Beyond The Locomotive Described On Paper.
In the photograph there are a series of letters painted on the side of a German steam locomotive. They show information that the Reichsbahn bureaucrat thought would be useful, namely the amount of coal and water that the machine can carry,
its weight and a few other things.
But this is how a bureaucrat sees the locomotive, and they see something very different from the people driving and maintaining the things on a daily basis.
Indeed, in the Britain of the 1930s, the crew of the crack non-stop ‘Flying Scotsman’ service from London to Edinburgh would stack the coal so carefully as to get nine tons into a space allocated for only eight. But then, if you can’t stop for 400 and more miles – even if it means slowing to a crawl at an inescapable stop signal – having a little more coal makes a lot of sense. Again, this kind of thing is obvious to the engine driver and shed staff, but beyond the capacity of the desk driver to conceive of.
Because a locomotive driver would know the individual tendencies of each locomotive in the shed, know which would be best suited for which route, be it hilly or flat; the load heavy or light, fast passenger or slow freight. The finer points of driving a steam locomotive are learned through practice and cannot be explained to someone who has never done it.
Maintenance As An Expression Of A Bureaucracy.
Now it is true that the engineering standards of the Reichsbahn were far higher than their contemporaries in the UK and US, with the single exception of the Great Western Railway of southern England that used German optical devices that allowed them a higher tolerance machine. Now it makes simple economic sense to scrap a locomotive that has become worn through use; but the Great Western Railway scrapped their locomotives with tighter, higher tolerances than the other three Brisish railway compaines built theirs new!
Running high-quality machines makes sense because of the reduced potential for breakdown, which always costs ten times as much as normal. The London and North Eastern Railway (LNER) was plagued by breakdowns, most notably on their acclaimed speed run with the famous locomotive ‘Mallard’, where the crank for the central cylinder overheated and exploded. The overheating of the central crank was a known problem with the German Reichsbahn’s own streamliners, where too little air got to the central crank; however, none failed in the spectacular manner that the British locomotives occasionally did. The German 05 series streamliner had held the speed record of 200km/h in 1936, but without breaking down. Well, if a machine is well built, it’s not going to break down, is it?
But all of this would be well outside the realm of a bureaucrat to think of.
Material Quality Leads To Sameness.
In Britain, with poorly built and badly maintained machines, each locomotive would have its own character, built up not from quality – quality in the realm of the material always leads to homogeneity – the character would arise from the deficiencies of each individual machine. The lowliest Reichsbahn goods locomotive would be better built than the British locos pulling the crack non-stop expresses, and this at a time when all the profits from the Reichsbahn had been creamed off by the victors of world war one. They had had less money to invest than the British companies; but again, make a solid investment in quality, and that investment lasts longer than a poor investment. It is investment that pulls a business out of the constrictions of purchase money, and good investments always pay off in the long term. The dire state of modern US and UK railways is a result of badly made, short term investments. This is a mistake that Germans simply cannot make; they invest and they make sure their investments pay. It’s part of their culture, and it is actually what makes the German economy fit the Anglo-Saxon model the better. If only the Anglo-Saxons learned from this, rather than trying to smash the Germans for the last 150 years and so make the Anglo-Saxons look better on paper.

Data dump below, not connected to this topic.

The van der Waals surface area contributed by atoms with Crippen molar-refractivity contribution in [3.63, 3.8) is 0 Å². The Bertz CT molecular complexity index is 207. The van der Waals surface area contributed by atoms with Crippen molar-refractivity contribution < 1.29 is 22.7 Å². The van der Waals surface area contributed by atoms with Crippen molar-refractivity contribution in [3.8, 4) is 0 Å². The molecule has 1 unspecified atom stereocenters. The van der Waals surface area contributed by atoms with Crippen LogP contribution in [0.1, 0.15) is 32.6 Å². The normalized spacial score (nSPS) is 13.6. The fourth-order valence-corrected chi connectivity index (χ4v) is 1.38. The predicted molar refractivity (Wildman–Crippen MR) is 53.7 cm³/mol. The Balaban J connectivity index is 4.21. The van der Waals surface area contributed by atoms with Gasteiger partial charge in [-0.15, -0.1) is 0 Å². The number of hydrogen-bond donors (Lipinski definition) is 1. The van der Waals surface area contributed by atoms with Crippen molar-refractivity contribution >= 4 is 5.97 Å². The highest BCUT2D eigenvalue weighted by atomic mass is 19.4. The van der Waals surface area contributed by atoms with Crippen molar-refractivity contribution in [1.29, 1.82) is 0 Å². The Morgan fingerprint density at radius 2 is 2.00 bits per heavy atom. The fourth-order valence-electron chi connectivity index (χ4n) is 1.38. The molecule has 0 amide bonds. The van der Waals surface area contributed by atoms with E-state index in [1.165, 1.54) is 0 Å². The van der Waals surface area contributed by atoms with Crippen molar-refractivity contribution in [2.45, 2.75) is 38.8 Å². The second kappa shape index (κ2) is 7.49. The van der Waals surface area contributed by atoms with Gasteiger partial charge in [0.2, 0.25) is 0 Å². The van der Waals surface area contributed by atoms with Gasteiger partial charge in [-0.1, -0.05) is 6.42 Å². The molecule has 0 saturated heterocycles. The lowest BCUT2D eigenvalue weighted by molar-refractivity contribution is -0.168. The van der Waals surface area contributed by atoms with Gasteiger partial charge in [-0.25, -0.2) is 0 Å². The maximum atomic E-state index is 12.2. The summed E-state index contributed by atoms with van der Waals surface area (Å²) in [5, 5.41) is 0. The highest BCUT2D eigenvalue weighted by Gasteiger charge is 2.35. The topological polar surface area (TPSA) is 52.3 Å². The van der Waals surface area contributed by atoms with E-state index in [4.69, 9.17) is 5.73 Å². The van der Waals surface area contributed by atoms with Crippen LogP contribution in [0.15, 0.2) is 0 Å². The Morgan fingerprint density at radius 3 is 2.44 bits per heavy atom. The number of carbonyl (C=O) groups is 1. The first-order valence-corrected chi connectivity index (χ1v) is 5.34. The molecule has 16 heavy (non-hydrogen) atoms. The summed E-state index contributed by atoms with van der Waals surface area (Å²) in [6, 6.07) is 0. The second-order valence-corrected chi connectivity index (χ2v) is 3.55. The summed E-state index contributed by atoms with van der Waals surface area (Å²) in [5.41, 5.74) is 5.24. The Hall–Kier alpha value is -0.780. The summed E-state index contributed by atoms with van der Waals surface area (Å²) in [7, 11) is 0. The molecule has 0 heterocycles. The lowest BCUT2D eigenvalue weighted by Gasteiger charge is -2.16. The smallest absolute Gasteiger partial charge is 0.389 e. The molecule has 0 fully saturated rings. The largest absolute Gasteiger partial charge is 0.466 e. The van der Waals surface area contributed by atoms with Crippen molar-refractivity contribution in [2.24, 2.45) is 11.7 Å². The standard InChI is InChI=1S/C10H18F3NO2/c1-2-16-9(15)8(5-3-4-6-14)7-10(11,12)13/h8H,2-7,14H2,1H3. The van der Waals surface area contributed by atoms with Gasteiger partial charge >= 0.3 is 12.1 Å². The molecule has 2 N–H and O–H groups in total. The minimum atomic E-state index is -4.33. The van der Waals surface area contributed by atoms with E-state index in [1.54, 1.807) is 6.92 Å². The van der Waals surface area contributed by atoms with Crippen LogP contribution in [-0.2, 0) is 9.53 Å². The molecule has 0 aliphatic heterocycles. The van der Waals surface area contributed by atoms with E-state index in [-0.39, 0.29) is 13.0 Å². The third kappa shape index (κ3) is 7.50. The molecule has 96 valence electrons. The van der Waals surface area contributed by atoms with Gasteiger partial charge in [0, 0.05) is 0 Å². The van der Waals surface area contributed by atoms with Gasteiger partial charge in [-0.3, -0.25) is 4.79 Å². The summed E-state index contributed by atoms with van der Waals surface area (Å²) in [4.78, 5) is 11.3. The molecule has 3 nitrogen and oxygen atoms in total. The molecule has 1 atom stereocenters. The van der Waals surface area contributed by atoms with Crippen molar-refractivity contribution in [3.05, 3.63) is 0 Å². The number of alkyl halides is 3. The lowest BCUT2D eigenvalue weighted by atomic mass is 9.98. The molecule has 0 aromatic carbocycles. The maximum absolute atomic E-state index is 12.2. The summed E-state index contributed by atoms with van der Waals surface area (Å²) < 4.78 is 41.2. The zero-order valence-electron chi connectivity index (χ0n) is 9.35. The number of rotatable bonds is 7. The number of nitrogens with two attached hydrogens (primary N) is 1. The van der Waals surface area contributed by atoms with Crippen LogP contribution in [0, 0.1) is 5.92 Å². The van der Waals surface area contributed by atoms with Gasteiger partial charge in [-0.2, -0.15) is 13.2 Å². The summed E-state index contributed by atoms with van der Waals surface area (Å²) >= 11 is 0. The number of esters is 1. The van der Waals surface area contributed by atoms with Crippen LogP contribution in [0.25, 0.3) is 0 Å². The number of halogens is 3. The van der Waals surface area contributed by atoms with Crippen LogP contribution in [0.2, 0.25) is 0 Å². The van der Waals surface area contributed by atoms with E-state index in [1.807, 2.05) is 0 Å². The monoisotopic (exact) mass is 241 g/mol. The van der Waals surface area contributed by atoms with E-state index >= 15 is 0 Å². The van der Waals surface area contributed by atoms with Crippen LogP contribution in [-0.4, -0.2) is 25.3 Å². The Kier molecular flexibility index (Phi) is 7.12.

But again, this is bureaucrat speak!
Their knowledge of these machines sits on paper, gives numbers and figures – most of which are totally irrelevant on the day-to-day basis of keeping the things moving and earning their keep. The smell of an overheating crankshaft would waft by the bureaucrat unnoticed.
The point is that the bureaucrat in wishing to paint these figures on the side of a locomotive, actually make it clear to the drivers and shed staff that they are complete imbeciles. Those numbers have as much use to a railway man as the graffiti we see sprayed on the buildings we pass.
The problem for the staff is that the bureaucrats and managers are in control, and if you follow my series on ship design, you will see how abstract thoughts make skills less necessary, and furthers the homogenization of and commodification of the human. Only at the same time this makes the organization less flexible and less ready to survive changes. Not for nothing do bureaucrats get dementia, the sclerosis of the mind. In contrast, the skilled and active are far less likely to. These are processes that affect humans on an individual basis, or as groups (like a business); understand the nature of the process and you will understand how to overcome it.